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I know OP is upset, but looks like normal surface rust on non-body panels to me for salty conditions. I haven't had a single car I've owned stay 100% rust free on every nut and bolt.


If you are deeply concerned about it getting aftermarket anti-corrosion treatment (a spray / mist application, not one of those electronic gizmos) may help mitigate further expansion of what you're seeing. Even then it won't look new forever.
 

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OP is overreacting. That's very minor surface rust and very normal for a 3 year old vehicle. Hit it with a $7 can of rust reformer and stop being a baby.
 
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OP is overreacting. That's very minor surface rust and very normal for a 3 year old vehicle. Hit it with a $7 can of rust reformer and stop being a baby.
I'm so glad that where I live, rust is uncommon for a three year old car. I might be overreacting if this happened to me.

May I know the brand of rust reformer that you can recommend?
 

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I'm so glad that where I live, rust is uncommon for a three year old car. I might be overreacting if this happened to me.

May I know the brand of rust reformer that you can recommend?
239287
 

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Discussion Starter #9
Im the OP. Thanks for all the comments that were helpful. Asking for advice to be called a baby by one responder isn't proper, nor helpful.

Yes, the car is about 5-10 miles from the ocean in Puerto Rico. I have another car, a Nissan Maxima, 22 years old with no rust, so to have a new car rusting in the 2nd year, with less than 5000 miles, still under warranty, and the dealer/manufacturer refusing to fix this is upsetting. It's bad enough to have a car rusting prematurely. Even worse if the dealer does nothing, then worse still blaming me for not taking good care/proper maintenance. There is nothing in the manual of recommended maintenance for me to do something in that area.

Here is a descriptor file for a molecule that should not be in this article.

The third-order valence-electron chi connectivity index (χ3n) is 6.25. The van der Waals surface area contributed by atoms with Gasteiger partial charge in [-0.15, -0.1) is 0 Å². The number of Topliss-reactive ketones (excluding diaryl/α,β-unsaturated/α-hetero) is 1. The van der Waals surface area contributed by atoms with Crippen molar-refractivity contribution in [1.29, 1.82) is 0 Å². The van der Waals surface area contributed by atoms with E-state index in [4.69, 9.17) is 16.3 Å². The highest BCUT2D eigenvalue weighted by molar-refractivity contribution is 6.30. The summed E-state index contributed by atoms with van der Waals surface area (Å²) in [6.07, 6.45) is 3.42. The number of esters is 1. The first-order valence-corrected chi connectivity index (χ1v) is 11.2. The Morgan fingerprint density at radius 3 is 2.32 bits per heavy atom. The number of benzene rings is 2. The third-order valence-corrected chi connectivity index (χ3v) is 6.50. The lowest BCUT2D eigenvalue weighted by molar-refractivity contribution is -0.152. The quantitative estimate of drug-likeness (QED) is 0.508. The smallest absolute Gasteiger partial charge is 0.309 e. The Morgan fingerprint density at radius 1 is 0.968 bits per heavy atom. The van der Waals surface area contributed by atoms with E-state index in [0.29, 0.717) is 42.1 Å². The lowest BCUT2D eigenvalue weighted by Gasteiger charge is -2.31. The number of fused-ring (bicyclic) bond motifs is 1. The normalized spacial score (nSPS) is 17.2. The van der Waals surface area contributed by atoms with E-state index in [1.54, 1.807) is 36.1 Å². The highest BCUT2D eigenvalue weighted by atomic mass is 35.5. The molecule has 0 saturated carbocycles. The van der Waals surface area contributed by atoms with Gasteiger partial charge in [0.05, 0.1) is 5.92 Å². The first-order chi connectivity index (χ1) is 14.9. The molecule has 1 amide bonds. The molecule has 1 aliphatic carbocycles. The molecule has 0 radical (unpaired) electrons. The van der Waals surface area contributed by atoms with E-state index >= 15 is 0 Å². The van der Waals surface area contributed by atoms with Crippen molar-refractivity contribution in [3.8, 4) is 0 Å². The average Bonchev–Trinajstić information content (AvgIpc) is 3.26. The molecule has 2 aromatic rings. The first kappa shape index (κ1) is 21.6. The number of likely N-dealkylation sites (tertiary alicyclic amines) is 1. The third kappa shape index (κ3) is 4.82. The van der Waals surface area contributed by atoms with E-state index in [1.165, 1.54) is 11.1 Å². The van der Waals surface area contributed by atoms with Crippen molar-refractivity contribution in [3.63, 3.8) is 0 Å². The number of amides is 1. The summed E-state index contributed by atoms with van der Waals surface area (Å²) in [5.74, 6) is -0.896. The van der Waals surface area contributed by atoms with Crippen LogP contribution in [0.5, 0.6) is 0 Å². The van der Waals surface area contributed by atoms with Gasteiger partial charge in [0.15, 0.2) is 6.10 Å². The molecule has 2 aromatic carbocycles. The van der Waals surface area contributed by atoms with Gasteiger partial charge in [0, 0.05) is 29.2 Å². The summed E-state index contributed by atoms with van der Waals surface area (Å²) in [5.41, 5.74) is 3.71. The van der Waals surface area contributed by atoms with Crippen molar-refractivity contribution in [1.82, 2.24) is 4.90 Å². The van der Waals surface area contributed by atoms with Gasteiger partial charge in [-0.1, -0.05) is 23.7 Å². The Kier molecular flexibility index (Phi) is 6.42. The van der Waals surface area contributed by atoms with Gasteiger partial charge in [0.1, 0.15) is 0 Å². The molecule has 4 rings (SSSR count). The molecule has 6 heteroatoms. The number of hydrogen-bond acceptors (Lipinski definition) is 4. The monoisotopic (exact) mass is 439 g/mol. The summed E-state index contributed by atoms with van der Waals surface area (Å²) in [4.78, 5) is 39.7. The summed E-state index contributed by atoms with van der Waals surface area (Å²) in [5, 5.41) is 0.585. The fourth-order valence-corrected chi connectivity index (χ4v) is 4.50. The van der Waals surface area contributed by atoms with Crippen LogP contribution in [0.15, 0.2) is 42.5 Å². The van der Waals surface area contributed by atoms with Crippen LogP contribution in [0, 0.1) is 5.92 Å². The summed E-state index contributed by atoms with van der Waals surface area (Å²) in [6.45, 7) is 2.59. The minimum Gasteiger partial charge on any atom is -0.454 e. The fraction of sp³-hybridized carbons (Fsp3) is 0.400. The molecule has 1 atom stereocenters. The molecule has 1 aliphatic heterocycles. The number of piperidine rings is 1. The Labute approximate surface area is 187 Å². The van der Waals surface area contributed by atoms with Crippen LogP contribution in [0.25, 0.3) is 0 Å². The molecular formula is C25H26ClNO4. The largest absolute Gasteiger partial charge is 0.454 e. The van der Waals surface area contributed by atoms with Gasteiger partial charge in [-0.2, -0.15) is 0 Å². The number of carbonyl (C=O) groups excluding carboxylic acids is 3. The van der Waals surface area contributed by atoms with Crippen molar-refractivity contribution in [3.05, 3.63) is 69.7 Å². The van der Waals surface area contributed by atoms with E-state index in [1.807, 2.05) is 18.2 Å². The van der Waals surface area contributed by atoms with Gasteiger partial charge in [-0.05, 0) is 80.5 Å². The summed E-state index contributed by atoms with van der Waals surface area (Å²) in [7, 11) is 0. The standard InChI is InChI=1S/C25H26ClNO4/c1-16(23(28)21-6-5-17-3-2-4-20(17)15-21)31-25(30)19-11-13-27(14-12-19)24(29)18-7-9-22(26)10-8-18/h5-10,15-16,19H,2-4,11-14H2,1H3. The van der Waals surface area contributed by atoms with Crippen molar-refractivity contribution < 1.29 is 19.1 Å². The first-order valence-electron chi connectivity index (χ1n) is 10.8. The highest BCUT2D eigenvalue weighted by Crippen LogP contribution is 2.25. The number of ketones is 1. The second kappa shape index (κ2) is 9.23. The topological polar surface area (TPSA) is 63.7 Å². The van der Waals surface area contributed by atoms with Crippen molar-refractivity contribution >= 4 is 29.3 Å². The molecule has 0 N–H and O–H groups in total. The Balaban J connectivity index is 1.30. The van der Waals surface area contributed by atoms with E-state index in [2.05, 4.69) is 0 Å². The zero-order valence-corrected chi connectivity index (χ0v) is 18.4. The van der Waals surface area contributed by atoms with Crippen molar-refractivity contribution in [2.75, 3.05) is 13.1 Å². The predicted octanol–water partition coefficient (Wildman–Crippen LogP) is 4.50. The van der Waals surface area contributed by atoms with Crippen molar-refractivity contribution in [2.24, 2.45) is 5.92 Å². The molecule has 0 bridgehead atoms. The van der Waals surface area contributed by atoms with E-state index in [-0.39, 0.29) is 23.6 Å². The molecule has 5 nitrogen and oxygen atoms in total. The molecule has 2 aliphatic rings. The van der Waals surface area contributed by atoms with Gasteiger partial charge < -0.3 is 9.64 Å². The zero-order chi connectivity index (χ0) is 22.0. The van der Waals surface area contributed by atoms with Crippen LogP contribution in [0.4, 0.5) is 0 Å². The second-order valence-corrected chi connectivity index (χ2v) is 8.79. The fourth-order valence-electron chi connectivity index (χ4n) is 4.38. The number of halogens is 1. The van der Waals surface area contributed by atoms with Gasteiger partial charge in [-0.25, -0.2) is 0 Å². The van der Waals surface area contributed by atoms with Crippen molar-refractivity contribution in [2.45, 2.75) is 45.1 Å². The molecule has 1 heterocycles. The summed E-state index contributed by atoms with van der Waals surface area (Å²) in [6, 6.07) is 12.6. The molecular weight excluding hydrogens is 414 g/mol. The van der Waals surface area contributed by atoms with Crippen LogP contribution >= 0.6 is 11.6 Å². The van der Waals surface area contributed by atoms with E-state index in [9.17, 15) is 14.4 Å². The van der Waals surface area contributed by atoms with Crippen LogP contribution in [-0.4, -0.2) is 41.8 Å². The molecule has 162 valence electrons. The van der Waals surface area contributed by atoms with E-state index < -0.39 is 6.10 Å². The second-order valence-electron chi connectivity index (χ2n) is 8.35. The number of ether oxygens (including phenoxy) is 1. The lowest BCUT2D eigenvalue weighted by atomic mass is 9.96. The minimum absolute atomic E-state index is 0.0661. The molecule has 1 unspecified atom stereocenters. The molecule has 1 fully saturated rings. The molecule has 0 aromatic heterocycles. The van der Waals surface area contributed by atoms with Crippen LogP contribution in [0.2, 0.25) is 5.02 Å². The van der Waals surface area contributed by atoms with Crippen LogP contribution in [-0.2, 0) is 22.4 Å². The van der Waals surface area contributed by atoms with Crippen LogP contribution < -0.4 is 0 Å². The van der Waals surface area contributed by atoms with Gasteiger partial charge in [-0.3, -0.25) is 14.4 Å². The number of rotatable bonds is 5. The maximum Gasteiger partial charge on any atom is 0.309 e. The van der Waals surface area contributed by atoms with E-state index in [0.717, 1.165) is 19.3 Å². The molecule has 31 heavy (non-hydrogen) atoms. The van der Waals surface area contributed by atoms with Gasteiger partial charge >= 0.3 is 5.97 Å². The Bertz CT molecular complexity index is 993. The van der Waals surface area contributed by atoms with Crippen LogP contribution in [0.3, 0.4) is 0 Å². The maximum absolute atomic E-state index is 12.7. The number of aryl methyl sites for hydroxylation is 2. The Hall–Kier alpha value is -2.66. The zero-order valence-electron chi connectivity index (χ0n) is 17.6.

If it's so simple/minor of a problem, then why can't the dealer step up and fix it, sand it, repaint, apply rust inhibitor? Why should I have to do that? If I had known it would be rusting like this already, I never would have bought it.

A complaint will be filed with the local consumer affairs, acronym of DACO.
 

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That is surface rust on parts that just get a slight coat of paint and will not be covered. It would if it was on the body (painted surfaces).
Most rust is on the black painted parts, but some is on the silver painted areas that are near the black rusting areas as shown in the zoom photo, which is the area under the hood near the windshield.
 

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Discussion Starter #11
OP is overreacting. That's very minor surface rust and very normal for a 3 year old vehicle. Hit it with a $7 can of rust reformer and stop being a baby.
Thanks for the advice, but would be better without the name calling. The rust began before the car was 2 years old. As one who keeps their cars a LONG time, 22 years which I still have on a 1998 Nissan Maxima with no rust, it's disturbing to have the Mazda 6 2017 rusting so soon.
 

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I believe that Mazda builds cars pretty strictly to a budget; body is thin, paint is thin, galvanizing may not be in use everywhere...(probably just exterior sheet metal) and reputedly is not great galvanizing... The cars are decent for reliability... but I don't believe they are truly durable or robust. I believe they're a bit "fragile". So its my opinion a person has to put some additional effort into surmounting these matters to enjoy long life out of them.

I should also say that to some extent ALL cars in this class are currently built to a lower standard. Witness my '99 Camry. Though body is thinner than typical domestic, boy 'o boy is that a car built in the golden era of Toyota. I REALLY doubt current Camry is built the same. My '17 Mazda6 is not either.
 

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I believe that Mazda builds cars pretty strictly to a budget; body is thin, paint is thin, galvanizing may not be in use everywhere...(probably just exterior sheet metal) and reputedly is not great galvanizing... The cars are decent for reliability... but I don't believe they are truly durable or robust. I believe they're a bit "fragile". So its my opinion a person has to put some additional effort into surmounting these matters to enjoy long life out of them.